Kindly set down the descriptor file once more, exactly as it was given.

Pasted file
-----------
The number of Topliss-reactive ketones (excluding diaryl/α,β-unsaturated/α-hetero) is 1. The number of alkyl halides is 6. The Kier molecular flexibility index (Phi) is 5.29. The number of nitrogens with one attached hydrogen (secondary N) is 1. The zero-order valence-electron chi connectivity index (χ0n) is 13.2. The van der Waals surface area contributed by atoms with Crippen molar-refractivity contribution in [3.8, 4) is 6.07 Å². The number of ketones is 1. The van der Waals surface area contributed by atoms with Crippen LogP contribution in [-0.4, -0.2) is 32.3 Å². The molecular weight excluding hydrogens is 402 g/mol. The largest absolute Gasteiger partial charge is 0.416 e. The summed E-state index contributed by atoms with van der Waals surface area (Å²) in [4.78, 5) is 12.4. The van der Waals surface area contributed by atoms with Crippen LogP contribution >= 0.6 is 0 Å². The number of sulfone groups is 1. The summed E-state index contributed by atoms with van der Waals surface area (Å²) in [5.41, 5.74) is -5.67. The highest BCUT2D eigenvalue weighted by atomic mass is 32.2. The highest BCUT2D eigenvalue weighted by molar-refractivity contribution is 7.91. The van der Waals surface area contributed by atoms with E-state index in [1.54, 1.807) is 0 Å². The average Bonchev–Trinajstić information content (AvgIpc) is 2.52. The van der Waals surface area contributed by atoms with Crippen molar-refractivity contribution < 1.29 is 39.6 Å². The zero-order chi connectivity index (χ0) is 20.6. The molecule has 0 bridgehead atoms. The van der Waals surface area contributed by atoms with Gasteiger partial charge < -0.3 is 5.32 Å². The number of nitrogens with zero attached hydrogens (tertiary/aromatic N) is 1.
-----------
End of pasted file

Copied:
The number of Topliss-reactive ketones (excluding diaryl/α,β-unsaturated/α-hetero) is 1. The number of alkyl halides is 6. The Kier molecular flexibility index (Phi) is 5.29. The number of nitrogens with one attached hydrogen (secondary N) is 1. The zero-order valence-electron chi connectivity index (χ0n) is 13.2. The van der Waals surface area contributed by atoms with Crippen molar-refractivity contribution in [3.8, 4) is 6.07 Å². The number of ketones is 1. The van der Waals surface area contributed by atoms with Crippen LogP contribution in [-0.4, -0.2) is 32.3 Å². The molecular weight excluding hydrogens is 402 g/mol. The largest absolute Gasteiger partial charge is 0.416 e. The summed E-state index contributed by atoms with van der Waals surface area (Å²) in [4.78, 5) is 12.4. The van der Waals surface area contributed by atoms with Crippen LogP contribution >= 0.6 is 0 Å². The number of sulfone groups is 1. The summed E-state index contributed by atoms with van der Waals surface area (Å²) in [5.41, 5.74) is -5.67. The highest BCUT2D eigenvalue weighted by atomic mass is 32.2. The highest BCUT2D eigenvalue weighted by molar-refractivity contribution is 7.91. The van der Waals surface area contributed by atoms with E-state index in [1.54, 1.807) is 0 Å². The average Bonchev–Trinajstić information content (AvgIpc) is 2.52. The van der Waals surface area contributed by atoms with Crippen molar-refractivity contribution < 1.29 is 39.6 Å². The zero-order chi connectivity index (χ0) is 20.6. The molecule has 0 bridgehead atoms. The van der Waals surface area contributed by atoms with Gasteiger partial charge < -0.3 is 5.32 Å². The number of nitrogens with zero attached hydrogens (tertiary/aromatic N) is 1.